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Exclude from SUM if revised record exists


#1

Hi all,

I have a table of data that includes monthly oil production totals. Sometimes a total for a given month will be revised many months later. For example, I may submit a report in March of 2010 stating my total for January of 2010 was 150 barrels from the NB-CD formation. Then, in August of 2011, I may revise my March calculations and say that there were actually 250 barrels produced from NB-CD in January of 2010. When this happens, I include a "Y" in the "revised" column of the record containing the new number, indicating that the new record should replace the old record. I have included a snippet of the table here for reference: http://databin.pudo.org/t/5c2b3f

API Sequence No = well number
Revised = the revised (newer) record
Accepted date = date the report showing the production totals was accepted
Formation = formation from which oil was produced

How would I query totals for a given month/year? It is necessary to exclude any records that were subsequently revised. For example, the total for March of 2012 would be 884 (865 from NB-CD and 19 from JSND). Total for May would be 656 (628 from NB-CD and 28 from JSND).


#2

Anyhow after formation you are updating the actual barrels. Don't exclude anything. just sum for the month and year.


#3

I would have to exclude the old record. Otherwise it would be included in the total.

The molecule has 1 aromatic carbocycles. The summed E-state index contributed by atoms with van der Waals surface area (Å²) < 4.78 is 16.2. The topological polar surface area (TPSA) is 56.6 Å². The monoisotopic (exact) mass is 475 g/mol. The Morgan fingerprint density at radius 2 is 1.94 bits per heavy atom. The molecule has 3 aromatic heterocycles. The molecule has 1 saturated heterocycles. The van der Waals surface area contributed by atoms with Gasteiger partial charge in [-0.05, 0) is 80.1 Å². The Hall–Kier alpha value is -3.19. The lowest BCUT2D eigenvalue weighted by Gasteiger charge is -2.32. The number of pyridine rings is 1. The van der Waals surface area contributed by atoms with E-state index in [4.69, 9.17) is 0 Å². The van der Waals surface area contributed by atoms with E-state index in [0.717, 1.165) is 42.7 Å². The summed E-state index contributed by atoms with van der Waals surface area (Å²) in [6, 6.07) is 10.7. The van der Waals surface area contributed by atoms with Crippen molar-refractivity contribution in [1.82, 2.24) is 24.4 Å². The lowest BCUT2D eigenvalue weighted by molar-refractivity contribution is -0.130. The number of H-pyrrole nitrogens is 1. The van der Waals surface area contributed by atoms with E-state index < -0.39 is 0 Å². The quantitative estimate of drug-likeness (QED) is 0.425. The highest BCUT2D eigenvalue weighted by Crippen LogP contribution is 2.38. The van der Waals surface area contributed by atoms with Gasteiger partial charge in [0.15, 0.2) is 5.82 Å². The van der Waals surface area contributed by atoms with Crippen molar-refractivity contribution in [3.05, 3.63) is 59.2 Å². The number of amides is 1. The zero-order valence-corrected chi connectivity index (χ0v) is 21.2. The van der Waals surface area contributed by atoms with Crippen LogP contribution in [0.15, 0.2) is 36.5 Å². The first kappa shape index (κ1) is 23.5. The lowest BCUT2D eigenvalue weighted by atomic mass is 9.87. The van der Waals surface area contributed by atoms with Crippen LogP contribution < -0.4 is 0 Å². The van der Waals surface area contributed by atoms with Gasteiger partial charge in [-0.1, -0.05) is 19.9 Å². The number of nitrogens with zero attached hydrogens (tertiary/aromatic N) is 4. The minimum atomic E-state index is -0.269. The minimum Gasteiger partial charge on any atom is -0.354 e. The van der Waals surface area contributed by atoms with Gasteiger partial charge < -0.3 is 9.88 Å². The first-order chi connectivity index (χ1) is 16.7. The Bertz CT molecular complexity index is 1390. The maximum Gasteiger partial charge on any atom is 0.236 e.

#4
SELECT
	SUM([Oil Vol]),
	ReportYear,
	ReportMonth
FROM
	YourTable y1
WHERE
	NOT EXISTS
	(
		SELECT * FROM YourTable y2
		WHERE y2.ReportYear = y1.ReportYear
			AND y2.ReportMonth = y1.ReportMonth
			AND y2.[COGCC Formation Code] = y1.[COGCC Formation Code]
			AND y2.Revised = 'Y'
			AND y1.Revised <> 'Y'
	)
GROUP BY
	ReportYear,
	ReportMonth;

#5

Just so I understand how this works, what are y1 and y2?


#6

y1 and y2 are aliases. The full syntax includes the optional "AS" keyword, which perhaps would make it a bit more clearer.

.....
YourTable  AS y1
.....

You are telling SQL Server that "See this here table called YourTable? I am going to refer to it as y1 everywhere else in this query"

An alias is required in this query because the same table YourTable is used in the outer query and the inner query, and we want to refer to columns from both those references without causing ambiguity.


#7

Great - thanks!